There are very few journalists who live up to the standards of the Carr Van Anda Award. This award is presented by Scripps at Ohio University to honor and recognize the outstanding work of top journalists during their careers. Kathleen Carroll, executive editor of the Associated Press accepted this award with a packed house on Monday evening.
Carroll was introduced first by the Dean of E.W. Scripps School of Journalism and professor, Bob Stewart. Second she was further introduced an honored by Andy Alexander, Scripps Howard Visiting Professional. Carroll is behind the scenes of one of the most important and influential news organizations. She continues to be an influential journalist as she manages 2,300 journalists in about 100 different countries who work for the AP. She is an editor that does not hide behind the reporters but rather takes successes and failures of the company as a whole.
During her acceptance speech Carroll spoke of many stories from her time as a journalist and editor. She says that it is a reporter’s job to practice accountability journalism and act as the watch dog between the government and citizens. She advocates that not all news needs to be bad news but highlighting things that work is good news too. Her advice to all journalists includes having the ability to track down original info and public records.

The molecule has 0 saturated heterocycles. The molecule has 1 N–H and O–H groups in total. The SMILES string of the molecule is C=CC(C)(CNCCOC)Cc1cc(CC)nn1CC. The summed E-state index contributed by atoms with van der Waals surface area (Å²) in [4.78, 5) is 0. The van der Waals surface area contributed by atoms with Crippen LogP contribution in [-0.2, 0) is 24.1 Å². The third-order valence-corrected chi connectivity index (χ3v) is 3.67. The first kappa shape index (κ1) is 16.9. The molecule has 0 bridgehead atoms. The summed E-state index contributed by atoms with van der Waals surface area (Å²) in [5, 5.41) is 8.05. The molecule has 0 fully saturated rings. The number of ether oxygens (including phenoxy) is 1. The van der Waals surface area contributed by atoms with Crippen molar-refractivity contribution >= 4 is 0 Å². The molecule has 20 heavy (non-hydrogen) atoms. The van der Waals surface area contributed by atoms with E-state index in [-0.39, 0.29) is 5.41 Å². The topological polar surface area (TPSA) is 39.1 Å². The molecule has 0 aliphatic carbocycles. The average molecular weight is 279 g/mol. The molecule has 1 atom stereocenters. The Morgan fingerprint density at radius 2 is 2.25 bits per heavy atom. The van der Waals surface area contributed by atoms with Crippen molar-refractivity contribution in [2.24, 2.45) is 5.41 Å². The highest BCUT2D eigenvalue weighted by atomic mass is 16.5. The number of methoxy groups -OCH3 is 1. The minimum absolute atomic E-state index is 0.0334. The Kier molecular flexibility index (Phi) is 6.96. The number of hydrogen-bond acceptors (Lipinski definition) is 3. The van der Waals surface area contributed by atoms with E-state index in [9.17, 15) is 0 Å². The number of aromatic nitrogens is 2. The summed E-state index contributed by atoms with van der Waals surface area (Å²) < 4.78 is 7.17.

She ties this in with the recent controversy between the AP and United States government. As a result of a leak investigation in spring of 2012 for Al-Qaeda sending a bomb on a plane to the U.S. the government subpoenaed twenty one AP employee phone records. This meant fax machines, news bureaus, and any news gathering that was done by these employees was sent to a database for the ongoing investigation. Carroll and the AP fought their rights of privacy and ultimately the Justice Department will make changes to the ways it can obtain information from journalists. This is a big step in the privacy of journalists who are reporting and using anonymous sources.
Carroll has served as executive editor at the AP in 2002, and senior vice president since 2003. She has worked for this news organization for twenty five years. She studied journalism at the University of Texas at Arlington where she also reported for the Texas Morning News. She also served as a Washington Bureau Chief in 1999 with media company, Knight Ridder. She joined the Pulitzer Prize board in 2003.